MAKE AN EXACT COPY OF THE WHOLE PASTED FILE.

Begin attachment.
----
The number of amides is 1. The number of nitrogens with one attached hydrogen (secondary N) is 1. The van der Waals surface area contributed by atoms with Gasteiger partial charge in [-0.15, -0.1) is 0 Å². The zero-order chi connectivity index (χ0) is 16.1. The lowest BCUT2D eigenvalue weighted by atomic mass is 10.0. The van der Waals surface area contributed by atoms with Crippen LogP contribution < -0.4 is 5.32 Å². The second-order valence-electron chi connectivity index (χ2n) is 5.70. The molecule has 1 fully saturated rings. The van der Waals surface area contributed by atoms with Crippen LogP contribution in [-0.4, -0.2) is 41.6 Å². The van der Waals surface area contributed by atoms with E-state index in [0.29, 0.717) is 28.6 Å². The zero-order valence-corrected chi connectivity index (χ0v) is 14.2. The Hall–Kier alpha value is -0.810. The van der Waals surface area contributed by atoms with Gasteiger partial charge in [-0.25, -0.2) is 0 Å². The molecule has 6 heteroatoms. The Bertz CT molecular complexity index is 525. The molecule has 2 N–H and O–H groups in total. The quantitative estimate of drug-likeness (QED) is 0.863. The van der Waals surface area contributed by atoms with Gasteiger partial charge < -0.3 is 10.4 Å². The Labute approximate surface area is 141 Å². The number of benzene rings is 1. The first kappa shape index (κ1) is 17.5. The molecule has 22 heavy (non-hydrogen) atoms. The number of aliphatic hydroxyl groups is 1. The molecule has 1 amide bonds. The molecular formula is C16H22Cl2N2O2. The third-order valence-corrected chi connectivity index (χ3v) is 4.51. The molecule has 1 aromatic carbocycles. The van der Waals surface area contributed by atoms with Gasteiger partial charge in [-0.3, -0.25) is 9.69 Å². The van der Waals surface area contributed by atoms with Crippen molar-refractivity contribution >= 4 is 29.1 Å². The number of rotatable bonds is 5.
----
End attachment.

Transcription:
The number of amides is 1. The number of nitrogens with one attached hydrogen (secondary N) is 1. The van der Waals surface area contributed by atoms with Gasteiger partial charge in [-0.15, -0.1) is 0 Å². The zero-order chi connectivity index (χ0) is 16.1. The lowest BCUT2D eigenvalue weighted by atomic mass is 10.0. The van der Waals surface area contributed by atoms with Crippen LogP contribution < -0.4 is 5.32 Å². The second-order valence-electron chi connectivity index (χ2n) is 5.70. The molecule has 1 fully saturated rings. The van der Waals surface area contributed by atoms with Crippen LogP contribution in [-0.4, -0.2) is 41.6 Å². The van der Waals surface area contributed by atoms with E-state index in [0.29, 0.717) is 28.6 Å². The zero-order valence-corrected chi connectivity index (χ0v) is 14.2. The Hall–Kier alpha value is -0.810. The van der Waals surface area contributed by atoms with Gasteiger partial charge in [-0.25, -0.2) is 0 Å². The molecule has 6 heteroatoms. The Bertz CT molecular complexity index is 525. The molecule has 2 N–H and O–H groups in total. The quantitative estimate of drug-likeness (QED) is 0.863. The van der Waals surface area contributed by atoms with Gasteiger partial charge < -0.3 is 10.4 Å². The Labute approximate surface area is 141 Å². The number of benzene rings is 1. The first kappa shape index (κ1) is 17.5. The molecule has 22 heavy (non-hydrogen) atoms. The number of aliphatic hydroxyl groups is 1. The molecule has 1 amide bonds. The molecular formula is C16H22Cl2N2O2. The third-order valence-corrected chi connectivity index (χ3v) is 4.51. The molecule has 1 aromatic carbocycles. The van der Waals surface area contributed by atoms with Gasteiger partial charge in [-0.3, -0.25) is 9.69 Å². The van der Waals surface area contributed by atoms with Crippen molar-refractivity contribution >= 4 is 29.1 Å². The number of rotatable bonds is 5.